'Who steals my purse steals trash… but he that filches from me my good name robs me of that which not enriches him, and makes me poor indeed."
This quotation from Othello doesn't fully capture reality. Surprisingly, reputations are not filched, except maybe if you are an election rival in Willie O'Dea's constituency. Reputations are more often thrown away. It never ceases to amaze me how casually individuals and organisations throw away their reputations and self-destruct in return for so little. Recent events at Toyota bring this to mind again.
Some organisations have so completely lost their reputations that they have contributed new words to the English language. For example, 'enronitis' was derived from Enron, the seventh-largest US corporation, which went bankrupt in 2001 amid allegations of market manipulation, fraudulent accounting, theft by senior executives, and corporate governance failures, and that brought down its external auditors, Arthur Andersen. Surely that was sufficient warning to other organisations to play it straight. So, why didn't the executives at Anglo Irish Bank, Irish Life and Permanent, Irish Nationwide (I could go on) learn from this?
Arrogance and hubris at the top of organisations can explain this behaviour – an unwillingness to admit errors or to report a fall in profits, coupled with the conviction that one has the Midas touch. It is amazing that senior executives think they can never be found out for wrong-doing.
Can we ever think of Tiger Woods in the same way since discovering his philandering? How could he have thought he could keep his activities a secret? He has hurt a small (but important) group of people – his family. But where this arrogance and hubris operates at a corporate level, the opportunity to cause damage to a very large group of people is immense. It is ordinary decent folk who bear the brunt of the wrongdoing of a small rich few – those who can sneak away to their opulent hideaways in Marbella or the Algarve, leaving the wreckage for others to clean up and the human suffering for lesser mortals.
In researching this piece, I was amused to come across a speech by Lochlann Quinn, then chairman of AIB, in the wake of the John Rusnak fraud in 2002, when he told shareholders at the AGM that it was time to rebuild the bank's reputation. Plus ça change, plus c'est la même chose.
There are service providers that rate companies on their reputation, that measure and rank reputation and that assist companies in reputation risk-management. But no such exercise can really address the fundamental human behavioural requirement to "do the right thing, do the thing right". Unless organisations are led from the top by people who are driven by something more than making money, who are willing to admit mistakes, who put the interests of the organisation ahead of their own interests, then we can expect further incidences of reputation squandering.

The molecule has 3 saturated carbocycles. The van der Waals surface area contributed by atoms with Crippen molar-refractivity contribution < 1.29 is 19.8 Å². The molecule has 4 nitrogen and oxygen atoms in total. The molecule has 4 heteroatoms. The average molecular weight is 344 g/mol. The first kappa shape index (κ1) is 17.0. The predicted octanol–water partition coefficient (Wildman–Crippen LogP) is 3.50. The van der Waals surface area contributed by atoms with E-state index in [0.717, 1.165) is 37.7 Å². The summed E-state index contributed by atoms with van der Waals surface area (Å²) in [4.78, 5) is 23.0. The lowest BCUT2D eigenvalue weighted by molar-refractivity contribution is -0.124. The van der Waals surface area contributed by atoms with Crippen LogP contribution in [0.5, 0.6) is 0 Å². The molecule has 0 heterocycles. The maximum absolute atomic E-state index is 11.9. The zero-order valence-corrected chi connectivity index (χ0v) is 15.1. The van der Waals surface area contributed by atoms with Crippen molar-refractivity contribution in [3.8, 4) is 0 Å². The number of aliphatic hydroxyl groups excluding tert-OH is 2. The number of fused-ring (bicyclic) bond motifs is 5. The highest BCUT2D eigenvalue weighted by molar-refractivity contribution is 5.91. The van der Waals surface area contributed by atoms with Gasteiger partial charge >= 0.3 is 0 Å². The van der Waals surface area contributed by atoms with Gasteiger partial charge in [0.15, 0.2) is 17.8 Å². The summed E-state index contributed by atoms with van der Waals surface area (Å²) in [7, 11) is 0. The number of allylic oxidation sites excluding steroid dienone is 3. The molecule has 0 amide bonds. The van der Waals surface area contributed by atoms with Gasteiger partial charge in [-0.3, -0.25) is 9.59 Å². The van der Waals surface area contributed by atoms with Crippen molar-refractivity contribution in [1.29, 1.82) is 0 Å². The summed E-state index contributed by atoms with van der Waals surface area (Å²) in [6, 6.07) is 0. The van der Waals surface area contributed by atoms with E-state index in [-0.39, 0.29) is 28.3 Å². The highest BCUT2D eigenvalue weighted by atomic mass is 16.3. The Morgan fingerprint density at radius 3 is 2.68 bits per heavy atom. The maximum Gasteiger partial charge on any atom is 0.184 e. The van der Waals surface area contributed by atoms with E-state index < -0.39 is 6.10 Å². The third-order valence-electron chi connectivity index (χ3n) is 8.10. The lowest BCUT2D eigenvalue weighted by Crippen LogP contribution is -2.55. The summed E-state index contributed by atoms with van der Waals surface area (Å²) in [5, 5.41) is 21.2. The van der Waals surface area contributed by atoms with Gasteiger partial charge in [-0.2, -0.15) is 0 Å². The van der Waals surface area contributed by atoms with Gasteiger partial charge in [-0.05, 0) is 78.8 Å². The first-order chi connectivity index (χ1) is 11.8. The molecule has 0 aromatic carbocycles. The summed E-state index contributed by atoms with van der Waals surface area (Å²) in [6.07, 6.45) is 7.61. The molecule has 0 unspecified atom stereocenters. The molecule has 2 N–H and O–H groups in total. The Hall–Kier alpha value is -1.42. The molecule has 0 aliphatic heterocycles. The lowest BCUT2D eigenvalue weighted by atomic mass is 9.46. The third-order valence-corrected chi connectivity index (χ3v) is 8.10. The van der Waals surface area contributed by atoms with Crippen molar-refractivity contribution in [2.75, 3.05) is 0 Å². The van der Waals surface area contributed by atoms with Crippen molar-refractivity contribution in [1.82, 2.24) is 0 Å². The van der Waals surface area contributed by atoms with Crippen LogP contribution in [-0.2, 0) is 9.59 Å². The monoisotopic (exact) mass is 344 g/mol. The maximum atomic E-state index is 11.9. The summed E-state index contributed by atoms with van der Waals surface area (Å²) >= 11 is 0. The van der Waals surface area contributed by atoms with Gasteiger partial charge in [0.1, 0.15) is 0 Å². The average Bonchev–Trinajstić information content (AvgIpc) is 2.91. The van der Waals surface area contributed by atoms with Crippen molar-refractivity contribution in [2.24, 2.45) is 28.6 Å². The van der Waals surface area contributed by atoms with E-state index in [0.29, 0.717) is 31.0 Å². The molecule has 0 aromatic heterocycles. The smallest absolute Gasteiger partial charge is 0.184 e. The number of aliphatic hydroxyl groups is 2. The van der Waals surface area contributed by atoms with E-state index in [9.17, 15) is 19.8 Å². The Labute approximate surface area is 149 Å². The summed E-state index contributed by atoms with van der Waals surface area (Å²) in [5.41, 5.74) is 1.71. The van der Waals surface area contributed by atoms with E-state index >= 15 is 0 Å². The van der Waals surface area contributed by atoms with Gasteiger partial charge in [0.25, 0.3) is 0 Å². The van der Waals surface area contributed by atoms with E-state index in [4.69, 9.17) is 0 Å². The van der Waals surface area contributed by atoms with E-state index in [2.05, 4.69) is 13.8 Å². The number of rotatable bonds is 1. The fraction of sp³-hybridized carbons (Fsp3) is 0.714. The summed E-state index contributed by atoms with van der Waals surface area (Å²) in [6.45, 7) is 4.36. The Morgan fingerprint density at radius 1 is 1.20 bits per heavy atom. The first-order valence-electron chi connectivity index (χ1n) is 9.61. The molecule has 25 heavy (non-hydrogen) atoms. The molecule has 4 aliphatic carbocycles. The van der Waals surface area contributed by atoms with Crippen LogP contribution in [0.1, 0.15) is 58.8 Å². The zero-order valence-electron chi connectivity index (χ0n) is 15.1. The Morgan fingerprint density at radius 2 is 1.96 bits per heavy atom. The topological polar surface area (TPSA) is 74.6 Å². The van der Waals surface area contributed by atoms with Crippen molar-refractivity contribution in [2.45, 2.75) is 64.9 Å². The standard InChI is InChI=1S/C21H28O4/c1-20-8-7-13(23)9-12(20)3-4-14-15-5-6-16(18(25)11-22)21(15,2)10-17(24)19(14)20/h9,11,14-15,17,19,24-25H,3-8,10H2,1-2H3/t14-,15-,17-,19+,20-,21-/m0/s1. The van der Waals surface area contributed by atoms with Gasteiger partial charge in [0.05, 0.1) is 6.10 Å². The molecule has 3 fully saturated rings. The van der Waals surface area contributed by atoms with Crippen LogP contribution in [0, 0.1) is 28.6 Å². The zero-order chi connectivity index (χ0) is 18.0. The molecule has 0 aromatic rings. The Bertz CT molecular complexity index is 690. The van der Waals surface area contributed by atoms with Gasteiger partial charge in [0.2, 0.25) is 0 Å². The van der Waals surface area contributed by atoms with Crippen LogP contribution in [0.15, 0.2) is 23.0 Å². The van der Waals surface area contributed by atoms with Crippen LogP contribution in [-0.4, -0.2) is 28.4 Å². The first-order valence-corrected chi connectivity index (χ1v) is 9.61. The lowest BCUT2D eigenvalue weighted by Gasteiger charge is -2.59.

Executive compensation, especially stock options, have been described as the most common form of legal corruption undermining large corporations and causing global economic destruction. I admire US president Barack Obama for his strong challenge of the executive bonus culture on Wall Street. If executives are incentivised in such a unidimensional manner, then don't be surprised to find incidents of corporate misdemeanour. Such systems attract greedy people – people who work for their own selfish needs without concern for the good of the organisation, its staff, its customers, and society generally.
Many companies that have been found wanting in their corporate practices claimed excellent governance standards. Beware of this empty rhetoric. If you don't always believe what you read in newspapers, then don't expect a higher standard of honesty in annual reports, even if they are subject to external audit. Here are some examples from Anglo Irish Bank's 2007 chairman's statement signed by Seán FitzPatrick: "We constantly pursue the highest standards of conduct in managing the business in the interests of all stakeholders"; "We are confident that our stringent risk management standards will maintain the high quality of our asset base". Yeah right! Compare this rhetoric with FitzPatrick's infamous RTE interview in which he criticised the corporate "McCarthyites" charged with overseeing proper standards in Irish business. We now know these comments better reflect FitzPatrick's true attitudes than his empty words in Anglo's annual report.
Corporate activities are highly regulated. But if you are not trying to break the rules or bend the rules, then a detailed knowledge of the regulations is not required. A high standard of corporate behaviour can be based on an easier rule: Don't do anything that cannot be discussed on the front pages of the national newspapers.
One's reputation cannot be valued – it is invaluable. A good name is still all.
Niamh Brennan is Michael MacCormac Professor of Management at University College Dublin, and is academic director of the Centre for Corporate Governance at UCD